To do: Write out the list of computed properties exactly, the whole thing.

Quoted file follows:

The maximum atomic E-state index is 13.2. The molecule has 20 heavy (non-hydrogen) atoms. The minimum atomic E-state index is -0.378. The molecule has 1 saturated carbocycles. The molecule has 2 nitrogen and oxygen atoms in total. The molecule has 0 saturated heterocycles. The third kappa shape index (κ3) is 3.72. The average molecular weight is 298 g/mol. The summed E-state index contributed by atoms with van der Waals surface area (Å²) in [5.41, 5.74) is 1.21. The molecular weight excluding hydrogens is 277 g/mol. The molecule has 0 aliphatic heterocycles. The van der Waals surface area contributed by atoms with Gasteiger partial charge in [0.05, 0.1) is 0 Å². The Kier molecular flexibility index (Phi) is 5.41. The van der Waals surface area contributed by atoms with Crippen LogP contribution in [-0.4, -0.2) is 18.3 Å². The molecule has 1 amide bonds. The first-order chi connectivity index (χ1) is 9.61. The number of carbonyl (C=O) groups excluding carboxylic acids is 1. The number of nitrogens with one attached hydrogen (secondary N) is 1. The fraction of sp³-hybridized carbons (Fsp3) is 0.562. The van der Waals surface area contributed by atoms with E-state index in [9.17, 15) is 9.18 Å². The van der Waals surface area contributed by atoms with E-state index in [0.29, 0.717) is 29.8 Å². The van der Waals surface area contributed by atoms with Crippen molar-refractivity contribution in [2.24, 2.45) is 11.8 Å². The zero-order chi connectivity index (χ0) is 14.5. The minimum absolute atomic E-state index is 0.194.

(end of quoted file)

The maximum atomic E-state index is 13.2. The molecule has 20 heavy (non-hydrogen) atoms. The minimum atomic E-state index is -0.378. The molecule has 1 saturated carbocycles. The molecule has 2 nitrogen and oxygen atoms in total. The molecule has 0 saturated heterocycles. The third kappa shape index (κ3) is 3.72. The average molecular weight is 298 g/mol. The summed E-state index contributed by atoms with van der Waals surface area (Å²) in [5.41, 5.74) is 1.21. The molecular weight excluding hydrogens is 277 g/mol. The molecule has 0 aliphatic heterocycles. The van der Waals surface area contributed by atoms with Gasteiger partial charge in [0.05, 0.1) is 0 Å². The Kier molecular flexibility index (Phi) is 5.41. The van der Waals surface area contributed by atoms with Crippen LogP contribution in [-0.4, -0.2) is 18.3 Å². The molecule has 1 amide bonds. The first-order chi connectivity index (χ1) is 9.61. The number of carbonyl (C=O) groups excluding carboxylic acids is 1. The number of nitrogens with one attached hydrogen (secondary N) is 1. The fraction of sp³-hybridized carbons (Fsp3) is 0.562. The van der Waals surface area contributed by atoms with E-state index in [9.17, 15) is 9.18 Å². The van der Waals surface area contributed by atoms with E-state index in [0.29, 0.717) is 29.8 Å². The van der Waals surface area contributed by atoms with Crippen molar-refractivity contribution in [2.24, 2.45) is 11.8 Å². The zero-order chi connectivity index (χ0) is 14.5. The minimum absolute atomic E-state index is 0.194.